TMC207 represents first new class of anti-TB drugs in the past 60 years
University Hospitals (UH) Case Medical Center will begin a Phase 1 clinical trial on a new experimental anti-tuberculosis drug called TMC207. This drug represents the first new class of anti-TB drugs in the past 60 years and it has activity against both drug-susceptible and drug-resistant TB.
The study is the first trial under a seven-year, $16.8 million contract awarded from the National Institutes of Health through the Hinckley-based research organization research organization Clinical Research Management (CRM) to UH Case Medical Center, Case Western Reserve University and Johns Hopkins University for first- in-human studies of new drugs for emerging infectious diseases.
TMC207 will be tested in 32 healthy individuals for its safety and tolerability, and to determine if its pharmacological activity is affected by repeat doses of other anti-TB drugs, rifabutin and rifampin, which are already in use and are often used in combination for treating TB.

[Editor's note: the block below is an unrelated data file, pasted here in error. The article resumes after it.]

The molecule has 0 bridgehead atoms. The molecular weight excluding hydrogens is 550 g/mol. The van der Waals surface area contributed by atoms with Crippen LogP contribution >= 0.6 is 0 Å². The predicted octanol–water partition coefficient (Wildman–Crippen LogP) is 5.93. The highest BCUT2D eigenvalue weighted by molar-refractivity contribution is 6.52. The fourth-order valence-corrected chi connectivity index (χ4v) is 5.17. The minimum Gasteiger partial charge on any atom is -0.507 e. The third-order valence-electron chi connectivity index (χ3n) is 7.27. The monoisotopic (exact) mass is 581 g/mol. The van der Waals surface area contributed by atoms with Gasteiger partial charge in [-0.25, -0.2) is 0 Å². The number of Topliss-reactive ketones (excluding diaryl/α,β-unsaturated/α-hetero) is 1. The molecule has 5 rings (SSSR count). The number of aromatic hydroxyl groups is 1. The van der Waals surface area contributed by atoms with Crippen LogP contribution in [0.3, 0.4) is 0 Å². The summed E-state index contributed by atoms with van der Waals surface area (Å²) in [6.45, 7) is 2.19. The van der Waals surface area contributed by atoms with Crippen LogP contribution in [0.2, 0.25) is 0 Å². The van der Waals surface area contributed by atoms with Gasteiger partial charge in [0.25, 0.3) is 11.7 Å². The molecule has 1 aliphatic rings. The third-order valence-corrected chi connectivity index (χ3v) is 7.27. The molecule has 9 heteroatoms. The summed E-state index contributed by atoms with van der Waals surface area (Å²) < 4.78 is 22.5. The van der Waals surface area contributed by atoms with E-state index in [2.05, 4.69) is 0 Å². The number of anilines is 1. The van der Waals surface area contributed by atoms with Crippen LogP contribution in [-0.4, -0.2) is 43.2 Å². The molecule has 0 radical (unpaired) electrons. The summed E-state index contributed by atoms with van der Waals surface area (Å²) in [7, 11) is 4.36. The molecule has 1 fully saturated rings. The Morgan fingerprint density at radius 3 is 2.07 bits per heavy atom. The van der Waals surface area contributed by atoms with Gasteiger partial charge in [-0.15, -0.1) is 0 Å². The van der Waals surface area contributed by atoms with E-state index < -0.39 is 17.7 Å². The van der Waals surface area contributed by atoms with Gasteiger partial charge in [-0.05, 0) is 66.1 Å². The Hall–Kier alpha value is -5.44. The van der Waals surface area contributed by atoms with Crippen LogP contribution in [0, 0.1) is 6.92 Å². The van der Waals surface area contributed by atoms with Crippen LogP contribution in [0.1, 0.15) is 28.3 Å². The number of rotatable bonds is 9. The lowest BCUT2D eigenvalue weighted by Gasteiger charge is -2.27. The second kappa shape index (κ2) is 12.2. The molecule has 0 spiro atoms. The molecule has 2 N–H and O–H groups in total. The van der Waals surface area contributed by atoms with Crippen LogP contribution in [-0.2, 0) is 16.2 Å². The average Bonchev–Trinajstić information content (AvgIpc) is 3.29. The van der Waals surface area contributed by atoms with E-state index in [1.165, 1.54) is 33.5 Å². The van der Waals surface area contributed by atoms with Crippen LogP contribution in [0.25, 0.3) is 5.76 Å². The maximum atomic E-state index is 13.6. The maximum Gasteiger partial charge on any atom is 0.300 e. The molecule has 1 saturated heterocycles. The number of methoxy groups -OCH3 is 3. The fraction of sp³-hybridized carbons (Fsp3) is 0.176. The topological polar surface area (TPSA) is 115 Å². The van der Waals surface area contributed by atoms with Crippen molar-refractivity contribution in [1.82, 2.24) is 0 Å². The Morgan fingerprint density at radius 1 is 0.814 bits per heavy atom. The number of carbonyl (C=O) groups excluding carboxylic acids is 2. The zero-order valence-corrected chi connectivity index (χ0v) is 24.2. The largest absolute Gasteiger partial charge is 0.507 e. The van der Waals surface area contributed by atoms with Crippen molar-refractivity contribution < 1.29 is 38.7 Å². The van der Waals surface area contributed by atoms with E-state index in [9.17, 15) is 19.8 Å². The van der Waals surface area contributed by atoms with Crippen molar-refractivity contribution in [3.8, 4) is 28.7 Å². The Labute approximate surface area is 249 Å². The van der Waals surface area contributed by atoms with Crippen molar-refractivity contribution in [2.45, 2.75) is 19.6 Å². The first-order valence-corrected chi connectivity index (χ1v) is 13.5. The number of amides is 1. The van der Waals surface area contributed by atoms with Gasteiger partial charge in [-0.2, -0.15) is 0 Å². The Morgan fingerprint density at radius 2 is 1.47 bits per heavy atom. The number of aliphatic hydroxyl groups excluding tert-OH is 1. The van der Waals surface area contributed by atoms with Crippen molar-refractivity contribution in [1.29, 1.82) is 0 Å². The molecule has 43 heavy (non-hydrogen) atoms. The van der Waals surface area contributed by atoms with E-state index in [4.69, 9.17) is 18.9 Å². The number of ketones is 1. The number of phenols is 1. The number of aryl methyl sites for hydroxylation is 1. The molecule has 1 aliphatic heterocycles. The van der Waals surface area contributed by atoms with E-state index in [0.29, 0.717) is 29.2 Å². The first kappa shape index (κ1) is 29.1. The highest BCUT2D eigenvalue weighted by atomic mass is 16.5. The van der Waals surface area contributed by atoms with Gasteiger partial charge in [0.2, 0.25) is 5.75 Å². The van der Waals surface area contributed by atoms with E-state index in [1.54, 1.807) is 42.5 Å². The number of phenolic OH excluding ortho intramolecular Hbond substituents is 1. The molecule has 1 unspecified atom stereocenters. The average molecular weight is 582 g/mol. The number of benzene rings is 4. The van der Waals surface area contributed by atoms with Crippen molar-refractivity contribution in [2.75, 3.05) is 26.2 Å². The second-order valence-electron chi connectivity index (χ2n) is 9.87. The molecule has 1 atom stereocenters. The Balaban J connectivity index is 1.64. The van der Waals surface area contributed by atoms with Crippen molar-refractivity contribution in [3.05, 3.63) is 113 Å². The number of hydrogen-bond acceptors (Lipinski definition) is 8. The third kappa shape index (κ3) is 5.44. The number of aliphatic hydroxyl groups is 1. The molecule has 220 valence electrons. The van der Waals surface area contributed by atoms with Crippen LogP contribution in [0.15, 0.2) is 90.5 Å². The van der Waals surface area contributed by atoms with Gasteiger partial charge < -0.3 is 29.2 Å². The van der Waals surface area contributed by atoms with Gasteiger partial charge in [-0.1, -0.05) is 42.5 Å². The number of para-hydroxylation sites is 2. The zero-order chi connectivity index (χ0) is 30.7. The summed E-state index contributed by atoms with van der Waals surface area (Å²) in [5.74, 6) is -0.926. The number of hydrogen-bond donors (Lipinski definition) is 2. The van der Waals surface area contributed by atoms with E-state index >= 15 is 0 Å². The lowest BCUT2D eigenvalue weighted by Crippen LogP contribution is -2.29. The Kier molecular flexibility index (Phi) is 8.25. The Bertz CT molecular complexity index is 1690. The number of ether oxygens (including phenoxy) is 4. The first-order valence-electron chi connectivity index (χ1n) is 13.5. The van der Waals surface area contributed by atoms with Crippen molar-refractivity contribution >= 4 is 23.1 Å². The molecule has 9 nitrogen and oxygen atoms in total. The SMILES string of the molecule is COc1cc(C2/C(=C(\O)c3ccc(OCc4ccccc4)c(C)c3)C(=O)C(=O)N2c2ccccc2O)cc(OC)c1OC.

The study will be led by Dr. Robert Salata, chief of the Division of Infectious Diseases at UH Case Medical Center and professor of medicine at Case Western Reserve University School of Medicine.
TB remains a major scourge. One third of the world's population is thought to be infected with it.